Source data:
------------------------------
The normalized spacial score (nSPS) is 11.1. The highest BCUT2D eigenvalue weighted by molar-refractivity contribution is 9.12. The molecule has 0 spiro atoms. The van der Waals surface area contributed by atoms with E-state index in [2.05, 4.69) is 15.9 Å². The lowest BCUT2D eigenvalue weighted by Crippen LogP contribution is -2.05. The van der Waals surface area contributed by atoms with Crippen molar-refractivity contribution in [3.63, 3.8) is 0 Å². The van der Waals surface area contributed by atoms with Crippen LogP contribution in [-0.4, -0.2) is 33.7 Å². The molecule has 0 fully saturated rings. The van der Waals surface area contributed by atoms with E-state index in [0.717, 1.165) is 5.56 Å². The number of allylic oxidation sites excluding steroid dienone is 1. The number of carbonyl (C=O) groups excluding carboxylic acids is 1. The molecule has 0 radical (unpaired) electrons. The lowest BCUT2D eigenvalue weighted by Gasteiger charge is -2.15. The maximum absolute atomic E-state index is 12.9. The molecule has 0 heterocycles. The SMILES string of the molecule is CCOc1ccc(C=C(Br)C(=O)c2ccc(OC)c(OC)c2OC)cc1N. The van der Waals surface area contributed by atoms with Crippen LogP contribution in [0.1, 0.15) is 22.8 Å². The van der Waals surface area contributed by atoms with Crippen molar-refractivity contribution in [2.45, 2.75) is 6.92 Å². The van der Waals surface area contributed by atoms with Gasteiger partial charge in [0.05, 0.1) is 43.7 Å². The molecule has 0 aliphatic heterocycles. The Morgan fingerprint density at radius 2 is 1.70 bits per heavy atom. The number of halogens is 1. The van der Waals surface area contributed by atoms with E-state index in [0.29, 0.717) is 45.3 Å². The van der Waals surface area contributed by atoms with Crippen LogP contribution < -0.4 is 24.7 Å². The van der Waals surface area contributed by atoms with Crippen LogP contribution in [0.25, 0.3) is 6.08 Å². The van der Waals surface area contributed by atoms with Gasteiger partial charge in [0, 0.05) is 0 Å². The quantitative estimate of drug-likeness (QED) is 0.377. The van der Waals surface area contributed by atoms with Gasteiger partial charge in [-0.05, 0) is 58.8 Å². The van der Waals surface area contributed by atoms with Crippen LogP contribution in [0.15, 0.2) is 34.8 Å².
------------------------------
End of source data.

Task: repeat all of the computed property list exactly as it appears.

The normalized spacial score (nSPS) is 11.1. The highest BCUT2D eigenvalue weighted by molar-refractivity contribution is 9.12. The molecule has 0 spiro atoms. The van der Waals surface area contributed by atoms with E-state index in [2.05, 4.69) is 15.9 Å². The lowest BCUT2D eigenvalue weighted by Crippen LogP contribution is -2.05. The van der Waals surface area contributed by atoms with Crippen molar-refractivity contribution in [3.63, 3.8) is 0 Å². The van der Waals surface area contributed by atoms with Crippen LogP contribution in [-0.4, -0.2) is 33.7 Å². The molecule has 0 fully saturated rings. The van der Waals surface area contributed by atoms with E-state index in [0.717, 1.165) is 5.56 Å². The number of allylic oxidation sites excluding steroid dienone is 1. The number of carbonyl (C=O) groups excluding carboxylic acids is 1. The molecule has 0 radical (unpaired) electrons. The lowest BCUT2D eigenvalue weighted by Gasteiger charge is -2.15. The maximum absolute atomic E-state index is 12.9. The molecule has 0 heterocycles. The SMILES string of the molecule is CCOc1ccc(C=C(Br)C(=O)c2ccc(OC)c(OC)c2OC)cc1N. The van der Waals surface area contributed by atoms with Crippen LogP contribution in [0.1, 0.15) is 22.8 Å². The van der Waals surface area contributed by atoms with Crippen molar-refractivity contribution in [2.45, 2.75) is 6.92 Å². The van der Waals surface area contributed by atoms with Gasteiger partial charge in [0.05, 0.1) is 43.7 Å². The molecule has 0 aliphatic heterocycles. The Morgan fingerprint density at radius 2 is 1.70 bits per heavy atom. The number of halogens is 1. The van der Waals surface area contributed by atoms with E-state index in [0.29, 0.717) is 45.3 Å². The van der Waals surface area contributed by atoms with Crippen LogP contribution < -0.4 is 24.7 Å². The van der Waals surface area contributed by atoms with Crippen LogP contribution in [0.25, 0.3) is 6.08 Å². The van der Waals surface area contributed by atoms with Gasteiger partial charge in [0, 0.05) is 0 Å². The quantitative estimate of drug-likeness (QED) is 0.377. The van der Waals surface area contributed by atoms with Gasteiger partial charge in [-0.05, 0) is 58.8 Å². The van der Waals surface area contributed by atoms with Crippen LogP contribution in [0.15, 0.2) is 34.8 Å².